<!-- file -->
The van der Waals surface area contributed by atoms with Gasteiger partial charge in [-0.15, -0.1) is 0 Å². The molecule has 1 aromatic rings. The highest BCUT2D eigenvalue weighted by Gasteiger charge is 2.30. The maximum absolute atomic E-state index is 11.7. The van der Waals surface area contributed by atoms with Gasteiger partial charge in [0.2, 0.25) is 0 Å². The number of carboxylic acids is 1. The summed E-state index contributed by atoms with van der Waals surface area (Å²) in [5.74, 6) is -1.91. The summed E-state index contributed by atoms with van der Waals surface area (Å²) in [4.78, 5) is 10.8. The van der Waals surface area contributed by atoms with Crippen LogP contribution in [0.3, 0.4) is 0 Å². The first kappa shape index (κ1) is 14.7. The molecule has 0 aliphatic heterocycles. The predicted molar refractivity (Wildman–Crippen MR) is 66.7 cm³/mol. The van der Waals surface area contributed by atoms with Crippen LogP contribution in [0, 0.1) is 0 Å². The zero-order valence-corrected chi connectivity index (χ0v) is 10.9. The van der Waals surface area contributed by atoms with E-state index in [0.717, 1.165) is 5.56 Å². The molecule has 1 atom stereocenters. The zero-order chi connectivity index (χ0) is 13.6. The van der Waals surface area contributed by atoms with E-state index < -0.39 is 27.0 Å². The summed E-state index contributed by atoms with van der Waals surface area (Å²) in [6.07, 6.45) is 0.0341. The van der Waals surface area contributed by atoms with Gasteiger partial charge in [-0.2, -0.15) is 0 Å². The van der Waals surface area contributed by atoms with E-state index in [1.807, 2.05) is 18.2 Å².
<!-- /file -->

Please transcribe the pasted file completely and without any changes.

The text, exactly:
The van der Waals surface area contributed by atoms with Gasteiger partial charge in [-0.15, -0.1) is 0 Å². The molecule has 1 aromatic rings. The highest BCUT2D eigenvalue weighted by Gasteiger charge is 2.30. The maximum absolute atomic E-state index is 11.7. The van der Waals surface area contributed by atoms with Gasteiger partial charge in [0.2, 0.25) is 0 Å². The number of carboxylic acids is 1. The summed E-state index contributed by atoms with van der Waals surface area (Å²) in [5.74, 6) is -1.91. The summed E-state index contributed by atoms with van der Waals surface area (Å²) in [4.78, 5) is 10.8. The van der Waals surface area contributed by atoms with Crippen LogP contribution in [0.3, 0.4) is 0 Å². The first kappa shape index (κ1) is 14.7. The molecule has 0 aliphatic heterocycles. The predicted molar refractivity (Wildman–Crippen MR) is 66.7 cm³/mol. The van der Waals surface area contributed by atoms with Crippen LogP contribution in [0, 0.1) is 0 Å². The zero-order valence-corrected chi connectivity index (χ0v) is 10.9. The van der Waals surface area contributed by atoms with E-state index in [0.717, 1.165) is 5.56 Å². The molecule has 1 atom stereocenters. The zero-order chi connectivity index (χ0) is 13.6. The van der Waals surface area contributed by atoms with E-state index < -0.39 is 27.0 Å². The summed E-state index contributed by atoms with van der Waals surface area (Å²) in [6.07, 6.45) is 0.0341. The van der Waals surface area contributed by atoms with Gasteiger partial charge in [-0.2, -0.15) is 0 Å². The van der Waals surface area contributed by atoms with E-state index in [1.807, 2.05) is 18.2 Å².